112001438_MCredit cards unlock an entirely new world of purchases that can be made. They also allow you to build up your credit score for larger-scale purchase items, such as homes, vehicles, and more. However, they can also come with a risk, which leaves many Americans struggling under crippling consumer debt. Beyond financial literacy and strategy, there are other ways that you can help boost your financial landscape. Often, this first opportunity comes before you even sign for your first line of credit. Below, we’re compiling a variety of considerations that you should make before agreeing to your next credit card, and exploring how you can choose the right credit card that suits your unique needs.

Credit cards: Large vs. small banking institutions

When you are looking to select a new line of credit for your consumer needs, it can feel overwhelming. With so many choices available, along with the perks that you can unlock with every purchase, it can feel tempting to jump at the first offer that you see. We recommend against this, as being more strategic in this choice could set the compass for your future financial strategy. The first consideration that you should make when choosing your card is working with a large or small banking institution.

While there are benefits to each, it’s important to identify the key differences. Large-scale banking institutions are generally armed with 24/7 customer service benefits and greater availability for use and service. However, smaller institutions come with a more personalized experience, which could result in lower instances of service and overdraft fees. You also may unlock more community or local perks than you otherwise would at a larger institution.

Only you can determine what will best suit your financial needs. Once you make the choice to go with either a larger or smaller institution, you can visit their local branch or website to review their card options for credit. Before you go, here are a few quick things that you should check for each card option in order to walk away with the best possible deal:

APR (Annual percentage rate)

The annual percentage rate is the cost that you’ll incur along with any sort of additional purchase costs that you put on the line of credit. Many consumers consider this the cost of “having” the card as an option, specifically if you choose not to fulfill the full amount due every month. This can be deceptively low but can make the difference between financial wellness and financial ruin. It runs up quite quickly, especially if the consumer isn’t consistently motivated to pay off the full amount every month. You’ll want to find a card that offers you as low of an APR as possible, and make sure that the amount due monthly from the APR alone will match what you can sustain with your financial situation.

Additionally, be wary of credit cards that offer 0% APR for a set time. These often are laced with opportunities to hike the APR up after a certain time period has passed, leaving you with a significantly larger credit card bill than you otherwise would. There may also be associated fees buried in the fine print as well, which is what leads us to our next point.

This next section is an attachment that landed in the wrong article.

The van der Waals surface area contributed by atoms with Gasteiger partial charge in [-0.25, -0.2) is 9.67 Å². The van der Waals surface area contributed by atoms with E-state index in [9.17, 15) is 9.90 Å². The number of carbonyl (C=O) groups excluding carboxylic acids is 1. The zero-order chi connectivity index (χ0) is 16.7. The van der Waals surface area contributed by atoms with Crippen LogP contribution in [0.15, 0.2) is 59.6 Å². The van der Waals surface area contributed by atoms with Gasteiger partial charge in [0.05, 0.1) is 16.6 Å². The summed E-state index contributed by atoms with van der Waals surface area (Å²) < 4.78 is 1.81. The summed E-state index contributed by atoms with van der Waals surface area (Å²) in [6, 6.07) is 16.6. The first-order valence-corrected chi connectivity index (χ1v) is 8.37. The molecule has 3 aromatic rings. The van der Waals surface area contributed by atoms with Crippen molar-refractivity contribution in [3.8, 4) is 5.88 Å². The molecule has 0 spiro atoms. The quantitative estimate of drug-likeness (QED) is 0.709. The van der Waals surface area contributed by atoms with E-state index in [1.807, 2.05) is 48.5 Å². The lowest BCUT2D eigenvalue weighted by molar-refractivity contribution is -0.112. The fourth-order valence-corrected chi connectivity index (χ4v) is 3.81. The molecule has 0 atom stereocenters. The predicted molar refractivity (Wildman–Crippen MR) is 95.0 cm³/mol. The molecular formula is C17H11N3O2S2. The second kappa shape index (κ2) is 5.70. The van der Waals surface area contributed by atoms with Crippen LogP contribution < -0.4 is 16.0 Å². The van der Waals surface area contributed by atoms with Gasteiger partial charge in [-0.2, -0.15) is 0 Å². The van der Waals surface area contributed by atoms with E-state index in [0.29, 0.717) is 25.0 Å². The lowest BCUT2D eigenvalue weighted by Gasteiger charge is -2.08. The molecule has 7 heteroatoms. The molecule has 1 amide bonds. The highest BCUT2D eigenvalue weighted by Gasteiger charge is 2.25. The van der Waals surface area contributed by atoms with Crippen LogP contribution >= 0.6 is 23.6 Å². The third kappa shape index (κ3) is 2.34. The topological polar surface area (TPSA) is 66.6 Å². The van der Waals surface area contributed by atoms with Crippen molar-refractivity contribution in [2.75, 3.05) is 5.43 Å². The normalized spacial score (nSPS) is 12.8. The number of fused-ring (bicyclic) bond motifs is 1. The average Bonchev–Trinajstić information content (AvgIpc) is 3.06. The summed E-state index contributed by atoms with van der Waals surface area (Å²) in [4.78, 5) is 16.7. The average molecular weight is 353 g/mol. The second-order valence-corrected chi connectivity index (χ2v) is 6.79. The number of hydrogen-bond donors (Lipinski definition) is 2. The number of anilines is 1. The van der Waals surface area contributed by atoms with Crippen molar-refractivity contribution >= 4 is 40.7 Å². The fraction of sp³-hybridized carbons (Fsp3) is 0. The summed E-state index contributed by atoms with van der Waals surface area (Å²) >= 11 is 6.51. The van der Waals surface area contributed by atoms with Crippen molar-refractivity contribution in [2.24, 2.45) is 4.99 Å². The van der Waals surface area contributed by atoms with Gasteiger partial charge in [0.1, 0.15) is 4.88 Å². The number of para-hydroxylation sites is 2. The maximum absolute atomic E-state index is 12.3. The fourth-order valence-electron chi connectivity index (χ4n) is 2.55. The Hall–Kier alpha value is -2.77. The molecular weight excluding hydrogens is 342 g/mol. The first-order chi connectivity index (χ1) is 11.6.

The fine print

Always check the fine print if you’re considering signing on for any sort of credit card — as this is often where you’ll find incriminating details and fees that are able to affect your long-term financial wellness. If you ever have any questions about a clause you read in the fine print, consider reaching out to a legal service or your banking institution for further explanation. Never feel pressured to choose a card that you aren’t sure about, especially if you don’t feel fully comfortable with the clauses that you read in the fine print.

Annual fee

Some credit cards come with an annual fee. This is a fee that the banks can charge at their discretion that will be layered atop your normal purchases along with any APR that you may be subject to. Choosing a card with a lower annual fee is often the best choice, although you may find that there’s a positive correlation between a higher APR and a lower annual fee.

Cashback or other benefits

Your card may come with the ability to earn cash back, or a slew of other benefits that you can redeem through your bank’s point system. You can make these work for you, especially if you pay it off consistently and strategically. Working with a financial advisor can help you to determine which perks would benefit you most, and which card would be right for you.

Do you need legal assistance managing your debt? Consider the experts at Ascent Law. To book your free intro call today, or to learn more about how we can help, please contact us at (801) 432-8682.

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